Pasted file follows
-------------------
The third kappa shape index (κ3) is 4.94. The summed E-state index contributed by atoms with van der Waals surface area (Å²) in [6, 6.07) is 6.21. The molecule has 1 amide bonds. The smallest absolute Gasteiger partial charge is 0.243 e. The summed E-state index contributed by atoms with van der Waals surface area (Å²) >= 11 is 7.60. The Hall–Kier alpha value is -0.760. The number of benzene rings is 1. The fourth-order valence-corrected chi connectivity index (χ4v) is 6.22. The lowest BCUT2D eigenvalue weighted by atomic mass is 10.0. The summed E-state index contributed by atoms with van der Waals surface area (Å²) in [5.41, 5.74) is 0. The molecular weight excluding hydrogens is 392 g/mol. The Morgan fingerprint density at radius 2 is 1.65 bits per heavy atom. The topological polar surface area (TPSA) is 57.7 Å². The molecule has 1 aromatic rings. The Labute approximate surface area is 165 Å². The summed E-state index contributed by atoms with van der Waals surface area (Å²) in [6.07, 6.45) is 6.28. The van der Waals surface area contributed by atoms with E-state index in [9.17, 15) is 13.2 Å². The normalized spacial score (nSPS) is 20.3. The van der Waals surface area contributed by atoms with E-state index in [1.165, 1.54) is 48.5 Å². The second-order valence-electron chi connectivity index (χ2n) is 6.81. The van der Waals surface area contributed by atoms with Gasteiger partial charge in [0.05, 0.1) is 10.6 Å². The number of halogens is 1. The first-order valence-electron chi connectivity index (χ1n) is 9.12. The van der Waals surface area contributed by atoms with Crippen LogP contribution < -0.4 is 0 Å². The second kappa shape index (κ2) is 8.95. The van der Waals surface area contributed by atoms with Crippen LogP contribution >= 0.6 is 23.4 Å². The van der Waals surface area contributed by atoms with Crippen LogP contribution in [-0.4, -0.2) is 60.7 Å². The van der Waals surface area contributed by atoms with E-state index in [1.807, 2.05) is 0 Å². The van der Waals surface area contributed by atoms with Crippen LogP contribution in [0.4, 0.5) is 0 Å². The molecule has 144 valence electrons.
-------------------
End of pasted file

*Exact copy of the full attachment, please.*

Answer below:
The third kappa shape index (κ3) is 4.94. The summed E-state index contributed by atoms with van der Waals surface area (Å²) in [6, 6.07) is 6.21. The molecule has 1 amide bonds. The smallest absolute Gasteiger partial charge is 0.243 e. The summed E-state index contributed by atoms with van der Waals surface area (Å²) >= 11 is 7.60. The Hall–Kier alpha value is -0.760. The number of benzene rings is 1. The fourth-order valence-corrected chi connectivity index (χ4v) is 6.22. The lowest BCUT2D eigenvalue weighted by atomic mass is 10.0. The summed E-state index contributed by atoms with van der Waals surface area (Å²) in [5.41, 5.74) is 0. The molecular weight excluding hydrogens is 392 g/mol. The Morgan fingerprint density at radius 2 is 1.65 bits per heavy atom. The topological polar surface area (TPSA) is 57.7 Å². The molecule has 1 aromatic rings. The Labute approximate surface area is 165 Å². The summed E-state index contributed by atoms with van der Waals surface area (Å²) in [6.07, 6.45) is 6.28. The van der Waals surface area contributed by atoms with E-state index in [9.17, 15) is 13.2 Å². The normalized spacial score (nSPS) is 20.3. The van der Waals surface area contributed by atoms with E-state index in [1.165, 1.54) is 48.5 Å². The second-order valence-electron chi connectivity index (χ2n) is 6.81. The van der Waals surface area contributed by atoms with Gasteiger partial charge in [0.05, 0.1) is 10.6 Å². The number of halogens is 1. The first-order valence-electron chi connectivity index (χ1n) is 9.12. The van der Waals surface area contributed by atoms with Crippen LogP contribution < -0.4 is 0 Å². The second kappa shape index (κ2) is 8.95. The van der Waals surface area contributed by atoms with Crippen LogP contribution >= 0.6 is 23.4 Å². The van der Waals surface area contributed by atoms with Crippen LogP contribution in [-0.4, -0.2) is 60.7 Å². The van der Waals surface area contributed by atoms with E-state index in [1.807, 2.05) is 0 Å². The van der Waals surface area contributed by atoms with Crippen LogP contribution in [0.4, 0.5) is 0 Å². The molecule has 144 valence electrons.